Architecture & Design talks to Luke Price and Chantelle Smith from Vision Australia about the latest innovations in accessible buildings and what architects need to know.
Price and Smith are orientation and mobility specialists who consult for Vision Australia’s Access Appraisal team. Access Appraisal assists architects, developers and bodies such as municipal councils to construct buildings that allow people with disabilities to make maximum use of those facilities. While the team is employed by Vision Australia, they are trained to provide appraisals that cater for all disabilities rather than only for those who are blind or have low vision.
What are some recently-introduced regulations or standards that architects need to be aware of when designing buildings/spaces?
- Wayfinding standards
- Understanding Tactile Ground Surface Indicators (TGSIs) and implementing them in the appropriate way (under-use vs over-use and consistency)
- Luminance contrast – minimum standard often isn’t enough for Vision Australia’s client group, and architects should look at going above and beyond where possible
Are there any accessibility features you feel get neglected in buildings or public spaces?
- Signage – good accessible signage throughout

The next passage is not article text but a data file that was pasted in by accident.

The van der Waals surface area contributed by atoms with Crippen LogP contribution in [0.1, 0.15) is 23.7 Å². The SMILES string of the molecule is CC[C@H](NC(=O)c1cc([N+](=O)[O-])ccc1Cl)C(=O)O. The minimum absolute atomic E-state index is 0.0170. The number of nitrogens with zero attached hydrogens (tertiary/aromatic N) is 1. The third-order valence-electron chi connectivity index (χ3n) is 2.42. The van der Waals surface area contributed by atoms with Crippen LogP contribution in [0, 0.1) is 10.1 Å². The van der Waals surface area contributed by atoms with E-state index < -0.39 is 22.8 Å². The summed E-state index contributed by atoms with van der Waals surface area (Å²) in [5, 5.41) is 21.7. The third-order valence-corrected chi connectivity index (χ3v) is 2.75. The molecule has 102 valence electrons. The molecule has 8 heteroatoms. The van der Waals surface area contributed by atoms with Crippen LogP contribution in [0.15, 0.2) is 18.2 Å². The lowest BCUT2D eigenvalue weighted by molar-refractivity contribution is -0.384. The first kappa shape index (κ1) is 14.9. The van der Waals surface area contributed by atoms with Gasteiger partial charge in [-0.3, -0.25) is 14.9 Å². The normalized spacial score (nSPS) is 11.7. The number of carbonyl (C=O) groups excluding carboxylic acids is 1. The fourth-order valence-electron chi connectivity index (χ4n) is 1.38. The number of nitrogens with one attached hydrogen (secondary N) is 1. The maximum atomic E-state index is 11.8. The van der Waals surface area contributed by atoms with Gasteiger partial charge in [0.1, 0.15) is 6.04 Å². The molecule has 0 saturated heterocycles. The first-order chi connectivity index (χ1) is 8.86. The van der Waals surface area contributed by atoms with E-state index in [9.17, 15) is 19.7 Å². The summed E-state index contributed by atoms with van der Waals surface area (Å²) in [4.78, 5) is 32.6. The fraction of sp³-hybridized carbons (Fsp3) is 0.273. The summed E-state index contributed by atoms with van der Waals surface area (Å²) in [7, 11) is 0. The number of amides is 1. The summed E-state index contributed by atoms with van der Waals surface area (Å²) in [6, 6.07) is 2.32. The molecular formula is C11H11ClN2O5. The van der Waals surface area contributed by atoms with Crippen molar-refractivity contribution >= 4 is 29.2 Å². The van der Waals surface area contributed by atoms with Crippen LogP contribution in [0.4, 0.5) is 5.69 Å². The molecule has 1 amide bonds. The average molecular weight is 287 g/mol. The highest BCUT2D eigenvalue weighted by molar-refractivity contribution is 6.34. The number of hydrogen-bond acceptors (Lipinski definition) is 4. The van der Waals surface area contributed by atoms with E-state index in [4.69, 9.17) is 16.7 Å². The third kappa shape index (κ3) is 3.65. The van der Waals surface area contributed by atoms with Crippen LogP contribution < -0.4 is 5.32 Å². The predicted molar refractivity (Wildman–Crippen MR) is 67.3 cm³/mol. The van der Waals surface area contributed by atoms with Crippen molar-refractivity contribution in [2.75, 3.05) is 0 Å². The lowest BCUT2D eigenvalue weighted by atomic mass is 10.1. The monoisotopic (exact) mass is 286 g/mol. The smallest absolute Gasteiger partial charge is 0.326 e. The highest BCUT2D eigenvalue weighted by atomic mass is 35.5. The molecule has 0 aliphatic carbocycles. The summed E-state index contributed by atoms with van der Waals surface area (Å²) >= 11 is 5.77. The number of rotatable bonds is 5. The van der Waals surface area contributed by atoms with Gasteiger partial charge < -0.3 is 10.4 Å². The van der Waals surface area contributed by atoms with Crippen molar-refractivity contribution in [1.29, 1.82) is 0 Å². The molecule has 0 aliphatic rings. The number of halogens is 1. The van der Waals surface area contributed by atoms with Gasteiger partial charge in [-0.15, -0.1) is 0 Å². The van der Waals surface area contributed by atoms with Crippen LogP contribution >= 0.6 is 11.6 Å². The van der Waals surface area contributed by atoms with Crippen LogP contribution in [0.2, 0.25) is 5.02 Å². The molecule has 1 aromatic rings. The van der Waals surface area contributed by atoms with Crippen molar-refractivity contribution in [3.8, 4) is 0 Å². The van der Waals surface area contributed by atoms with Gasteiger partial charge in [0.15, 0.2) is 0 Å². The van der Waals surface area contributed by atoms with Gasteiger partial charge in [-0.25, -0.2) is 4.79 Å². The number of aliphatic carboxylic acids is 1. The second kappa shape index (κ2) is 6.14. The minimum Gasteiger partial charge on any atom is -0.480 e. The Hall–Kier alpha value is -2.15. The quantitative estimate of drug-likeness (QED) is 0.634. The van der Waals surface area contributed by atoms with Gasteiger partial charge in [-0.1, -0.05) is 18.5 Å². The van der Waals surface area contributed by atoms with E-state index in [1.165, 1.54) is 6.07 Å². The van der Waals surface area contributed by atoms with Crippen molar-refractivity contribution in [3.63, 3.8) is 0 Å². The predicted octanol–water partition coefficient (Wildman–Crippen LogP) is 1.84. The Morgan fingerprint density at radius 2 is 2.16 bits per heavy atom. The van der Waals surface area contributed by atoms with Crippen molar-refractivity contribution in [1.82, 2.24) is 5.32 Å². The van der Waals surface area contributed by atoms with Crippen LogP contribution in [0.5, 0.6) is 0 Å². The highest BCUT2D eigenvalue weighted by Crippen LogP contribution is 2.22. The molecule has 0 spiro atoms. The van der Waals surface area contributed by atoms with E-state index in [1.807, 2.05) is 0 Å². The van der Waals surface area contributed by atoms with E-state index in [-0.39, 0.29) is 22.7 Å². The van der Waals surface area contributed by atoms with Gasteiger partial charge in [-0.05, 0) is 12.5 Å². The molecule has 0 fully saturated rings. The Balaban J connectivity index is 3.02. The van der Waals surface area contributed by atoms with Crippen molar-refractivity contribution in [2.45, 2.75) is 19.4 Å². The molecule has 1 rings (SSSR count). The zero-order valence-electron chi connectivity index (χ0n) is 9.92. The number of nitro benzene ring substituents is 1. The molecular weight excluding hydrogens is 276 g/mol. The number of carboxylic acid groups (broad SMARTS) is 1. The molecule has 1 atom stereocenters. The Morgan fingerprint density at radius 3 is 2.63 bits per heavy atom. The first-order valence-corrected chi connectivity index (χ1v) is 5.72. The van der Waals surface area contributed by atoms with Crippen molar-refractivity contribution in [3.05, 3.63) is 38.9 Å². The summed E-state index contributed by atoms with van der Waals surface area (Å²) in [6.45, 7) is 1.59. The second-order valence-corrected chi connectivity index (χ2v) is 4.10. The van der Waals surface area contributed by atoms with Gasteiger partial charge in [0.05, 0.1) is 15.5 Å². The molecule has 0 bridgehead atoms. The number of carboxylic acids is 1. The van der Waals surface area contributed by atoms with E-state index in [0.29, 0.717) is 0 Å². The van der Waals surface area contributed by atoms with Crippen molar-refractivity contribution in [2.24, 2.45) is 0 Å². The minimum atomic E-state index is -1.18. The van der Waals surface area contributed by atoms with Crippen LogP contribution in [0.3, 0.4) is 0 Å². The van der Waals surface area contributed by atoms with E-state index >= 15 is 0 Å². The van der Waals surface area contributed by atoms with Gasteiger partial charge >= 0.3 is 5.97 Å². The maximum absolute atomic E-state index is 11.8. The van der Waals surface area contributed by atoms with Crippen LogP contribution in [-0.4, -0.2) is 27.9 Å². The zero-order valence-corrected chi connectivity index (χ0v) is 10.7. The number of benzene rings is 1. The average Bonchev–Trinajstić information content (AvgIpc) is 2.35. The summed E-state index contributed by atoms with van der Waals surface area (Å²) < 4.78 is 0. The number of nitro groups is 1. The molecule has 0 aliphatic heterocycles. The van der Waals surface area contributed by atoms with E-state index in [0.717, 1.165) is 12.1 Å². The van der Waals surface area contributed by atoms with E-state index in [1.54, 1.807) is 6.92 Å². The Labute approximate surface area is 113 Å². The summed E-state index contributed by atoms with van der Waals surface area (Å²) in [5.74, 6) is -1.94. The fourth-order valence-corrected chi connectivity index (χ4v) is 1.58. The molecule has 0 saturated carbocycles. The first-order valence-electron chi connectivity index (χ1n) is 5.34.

- Corridors and pathways that are clear of obstacles
- Furniture that intrudes on the path of travel for people who are blind or have low vision and people with other disabilities
In terms of city planning and the architecture of public spaces, do you feel Australia is prepared for an ageing population?
A lot more work needs to take place in public spaces to maintain the independence and wellbeing of our ageing population. Specifically, design strategies need to consider mobility and safety. Some of these strategies include:
- Thinking about mobility. As mobility decreases proximity becomes important – there is a need to provide en route seating and public toilets within short distances, for example
- Usable universal design seating – the ageing population is less flexible and may find it difficult to sit on grass
- Handrails on stairs and steep paths improve safety, confidence and ultimately usability of the space
- Tree cover provides shade and protection from heat and sun exposure
- Wider walking paths to accommodate scooters and wheelie walkers, and paths that are well lit
- More pedestrian road crossings
Do you have any examples of creative or innovative accessibility solutions?
Yes - Bluetooth Beacon Wayfinding technology is being used in large public spaces such as airports. These are sensors that transmit a signal and can be placed around a venue. A mobile device can pick up the signal and determine that it is in close proximity, alerting someone with visual impairment to their position and closest landmarks.
Pros: Low cost and low maintenance.
Cons: The beacons require deployment and maintenance about every 20 metres throughout any part of the building where positioning is desired.
Can accessible buildings also be aesthetically pleasing?
Yes – absolutely.
Our luminance contrasting testing service is used to assist people who have low vision to navigate, negotiate and identify features within the built environment. We help choose colour schemes that fit in with the design brief but also ensure safety of people who have low vision. Design features such as textural changes and solid shorelines are discrete but make all the difference to wayfinding through a large open space.